If you’ve ever wondered who is responsible for the idea of putting marshmallows on sweet potatoes, I’m here to help. To begin with, we need to go back to 1796 when the recipe for “Sweet Potato Pudding” was first recorded in a cookbook called “American Cookery.” Well, to be truthful, it was actually called “Potatoe Pudding,” but historians believe it was understood to mean sweet potatoes.
More recent history (and by that, I mean the 1820s) show more definite proof of sweet potato usage such as in this recipe from Colonial Williamsburg:
Sweet Potato Pudding
Boil one pound of sweet potatos very tender, rub them while hot through a colander; add six eggs well beaten, three quarters of a pound of powdered sugar, three quarters of butter, and some grated nutmeg and lemon peel, with a glass of brandy; put a paste in the dish, and when the pudding is done, sprinkle the top with sugar, and cover it with bits of citron. Irish potato pudding is made in the same manner, but is not so good.Mary Randolph, in “The Virginia Housewife,” in 1827.
It wasn’t until 1917, however, that marshmallows were first introduced into a sweet potato casserole, in a recipe booklet produced by the Angelus Marshmallow company. It contained a recipe from Janet McKenzie Hill for Mashed Sweet Potatoes Baked with a Marshmallow Topping.”
It took another decade before a similar recipe appeared, but since then it’s become a staple in American households for holidays and special occasions.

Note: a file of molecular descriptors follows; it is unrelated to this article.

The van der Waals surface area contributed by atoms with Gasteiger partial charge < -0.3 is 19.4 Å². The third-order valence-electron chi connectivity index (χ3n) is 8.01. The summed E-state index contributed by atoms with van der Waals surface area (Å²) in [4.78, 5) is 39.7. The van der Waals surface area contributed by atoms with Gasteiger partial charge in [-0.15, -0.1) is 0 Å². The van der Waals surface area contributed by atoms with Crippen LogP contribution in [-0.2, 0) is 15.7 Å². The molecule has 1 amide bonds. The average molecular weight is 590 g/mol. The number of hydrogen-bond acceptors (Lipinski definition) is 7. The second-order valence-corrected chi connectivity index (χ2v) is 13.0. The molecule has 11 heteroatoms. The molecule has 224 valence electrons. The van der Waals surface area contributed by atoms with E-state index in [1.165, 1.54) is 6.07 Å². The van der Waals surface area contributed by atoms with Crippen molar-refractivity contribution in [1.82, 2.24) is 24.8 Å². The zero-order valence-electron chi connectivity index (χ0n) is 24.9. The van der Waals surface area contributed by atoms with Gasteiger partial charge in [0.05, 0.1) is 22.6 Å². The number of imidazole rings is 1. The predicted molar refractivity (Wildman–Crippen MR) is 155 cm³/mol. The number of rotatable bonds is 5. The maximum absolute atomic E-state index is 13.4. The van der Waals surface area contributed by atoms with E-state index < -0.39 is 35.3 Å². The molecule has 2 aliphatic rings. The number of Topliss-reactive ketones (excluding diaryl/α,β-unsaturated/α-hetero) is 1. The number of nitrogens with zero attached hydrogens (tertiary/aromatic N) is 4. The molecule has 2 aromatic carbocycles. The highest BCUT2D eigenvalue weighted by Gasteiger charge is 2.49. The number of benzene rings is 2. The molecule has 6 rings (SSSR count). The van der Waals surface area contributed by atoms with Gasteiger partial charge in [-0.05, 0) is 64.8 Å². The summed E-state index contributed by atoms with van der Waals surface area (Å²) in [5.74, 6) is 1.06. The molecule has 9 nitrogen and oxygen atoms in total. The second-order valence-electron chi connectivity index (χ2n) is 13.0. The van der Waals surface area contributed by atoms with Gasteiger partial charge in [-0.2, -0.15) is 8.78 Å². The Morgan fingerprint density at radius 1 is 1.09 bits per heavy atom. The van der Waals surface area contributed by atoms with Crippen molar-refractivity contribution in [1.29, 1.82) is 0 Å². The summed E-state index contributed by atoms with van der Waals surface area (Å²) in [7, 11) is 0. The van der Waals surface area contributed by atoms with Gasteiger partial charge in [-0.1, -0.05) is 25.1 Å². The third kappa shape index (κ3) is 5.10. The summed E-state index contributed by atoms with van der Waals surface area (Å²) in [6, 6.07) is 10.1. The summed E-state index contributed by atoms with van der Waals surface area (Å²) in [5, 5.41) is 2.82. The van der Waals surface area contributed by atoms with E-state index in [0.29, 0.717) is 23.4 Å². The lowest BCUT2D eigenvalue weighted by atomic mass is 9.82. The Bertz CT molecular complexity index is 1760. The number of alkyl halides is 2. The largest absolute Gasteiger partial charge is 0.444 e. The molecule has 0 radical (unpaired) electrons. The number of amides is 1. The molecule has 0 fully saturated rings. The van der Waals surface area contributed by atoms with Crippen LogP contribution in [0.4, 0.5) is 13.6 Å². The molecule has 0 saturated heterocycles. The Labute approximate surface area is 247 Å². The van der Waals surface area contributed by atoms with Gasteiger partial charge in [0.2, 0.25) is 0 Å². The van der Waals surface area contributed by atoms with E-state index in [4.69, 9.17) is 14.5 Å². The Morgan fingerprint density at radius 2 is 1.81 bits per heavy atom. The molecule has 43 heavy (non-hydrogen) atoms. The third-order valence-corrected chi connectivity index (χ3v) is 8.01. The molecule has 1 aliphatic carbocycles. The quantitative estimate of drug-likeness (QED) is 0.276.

Now that you’ve learned all about the history of sweet potato casserole, it’s time to actually make it.
2-3 large sweet potatoes
1 cup sugar
1/4 C cream
1 tsp vanilla
3 tsp melted unsalted butter
1 tbsp cinnamon
1/3 cup brown sugar
1/3 cup all purpose flour
1-2 cups chopped pecan
½ cup melted unsalted butter
Enough Marshmallows to cover the top (about 6-8 oz)
To begin with, you’ll need to peel and cut your sweet potatoes. Choose your favorite way to do so. You can slice or dice as you feel best. I went with a thin slice. It’s important that you make the potatoes small enough that they will be able to cook through. Too large a slice or too big a dice make leave them a little raw in the middle, which is… not great.
In a medium sized bowl, make a custard by combining egg, cream, sugar, melted butter and vanilla.
Pour the custard over the sweet potatoes, giving it a good shake to coat all the potatoes. This is important so that everything cooks evenly and you don’t end up with a big pile of scrambled eggs on top of your potatoes.
At this point, sprinkle the cinnamon over the top.
In a small bowl, combine the ingredients for your crumble topping, then spread them over the top of the potatoes.
Cover the pan with foil, and bake for 55 minutes. This gives the sweet potato casserole a chance to cook through before adding the marshmallows. Once it’s done, remove from the oven and turn the oven to broil or its highest setting.